• Glossaries. Glossaries define terms that are associated with a specific topic or subject, but also aren’t generally known.
  • Guides. Guides, both in video and article format, provide knowledge and sometimes explicit instructions about a topic to educate their audience. This puts them in the same category as tutorials when we’re defining “evergreen content.”
  • Reviews. Reviews are tricky to get evergreen. Depending on your niche, they may be relevant for a while, but eventually you may need to create a new one if the product or service you reviewed gets a refresh.
  • Opinion Pieces. Opinion pieces are a type of content in which you express your (often controversial) opinion about a given topic. Like reviews, these can be tricky to keep evergreen, especially if your opinions about a topic change over time.

What Are Examples of Evergreen Topics?

There are certain topics that users are always interested in and searching for on the internet – and therefore are ripe for generating evergreen content ideas!

Let’s highlight 10 of those ideas right now. 

  • Beauty tutorials
  • Recipes
  • Craft how-tos
  • Travel tips and advice
  • Fitness instruction
  • Digital marketing-related guides
  • Interviews with celebrities and/or influencers
  • Film reviews
  • Product reviews
  • Opinions

How Do You Make Evergreen Content?

Making evergreen content isn’t hard, but it can take time to find ideas that will hold your target audience’s interest in perpetuity. 

Reminder: Content that will quickly go out of date and become irrelevant doesn’t count as “evergreen.”

Follow these steps to make great evergreen content for your digital channels.

Step #1: Research Consistently Popular Search Terms in Your Niche.

Every niche has its own set of popular terms that a majority of internet and social media users have looked up at some point in their search history. Find out what those are for your own niche by performing in-depth keyword research. For that, use a keyword research planner tool, like Google Ads or YouTube Studio.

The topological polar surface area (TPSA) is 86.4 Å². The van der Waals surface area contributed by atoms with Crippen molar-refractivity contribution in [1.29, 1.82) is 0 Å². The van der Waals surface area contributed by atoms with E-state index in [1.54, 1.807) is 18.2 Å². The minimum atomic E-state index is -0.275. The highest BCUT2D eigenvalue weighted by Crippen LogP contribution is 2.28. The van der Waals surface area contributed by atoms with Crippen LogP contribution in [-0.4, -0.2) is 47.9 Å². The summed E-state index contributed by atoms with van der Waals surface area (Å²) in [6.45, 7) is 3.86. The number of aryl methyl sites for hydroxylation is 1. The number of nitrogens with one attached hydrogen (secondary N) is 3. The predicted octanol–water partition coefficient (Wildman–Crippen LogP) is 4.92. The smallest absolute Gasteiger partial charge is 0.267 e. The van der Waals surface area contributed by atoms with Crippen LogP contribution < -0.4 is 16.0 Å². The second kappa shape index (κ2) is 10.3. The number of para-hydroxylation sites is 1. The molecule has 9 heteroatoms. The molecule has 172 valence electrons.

Step #2: Choose a Topic for Your Evergreen Piece.

Once you’ve identified search terms in your niche that consistently generate high amounts of traffic, it’s time to choose an evergreen topic that will incorporate one or more of those terms. 

For example, if your niche is Cooking, and you discover that a top Google query in Cooking is “how to cook a perfect steak,” that could be a great topic for your evergreen content.

Step #3: Decide on the Type of Evergreen Content You want to Make.

With a specific topic in hand, it’s time to choose the type of evergreen content you want to make. 

This should be an easy decision guided by the channels where you’ve chosen to build your internet presence.

For example, if you’ve built a popular YouTube channel, it would make sense to create an evergreen video. If you have a website, then a blog post may be more appropriate. 

What if you’re using more than one online platform? If that’s the case, we suggest publishing evergreen content wherever you believe it will get the most traffic. The nature of the platform will necessarily dictate the type of content you should produce (i.e., YouTube requires video content, a blog requires an article, and so on).

Step #4: Craft Content that Provides Value on Your Chosen Evergreen Topic. 

The last step is the most obvious one: create the evergreen content on your chosen topic, incorporating the keywords you selected in step 2.

Frequently Asked Questions

What is the Opposite of Evergreen Content? 

Non-evergreen content is digital content that quickly goes out of date or becomes irrelevant. The best examples of this are breaking news and current social media trends.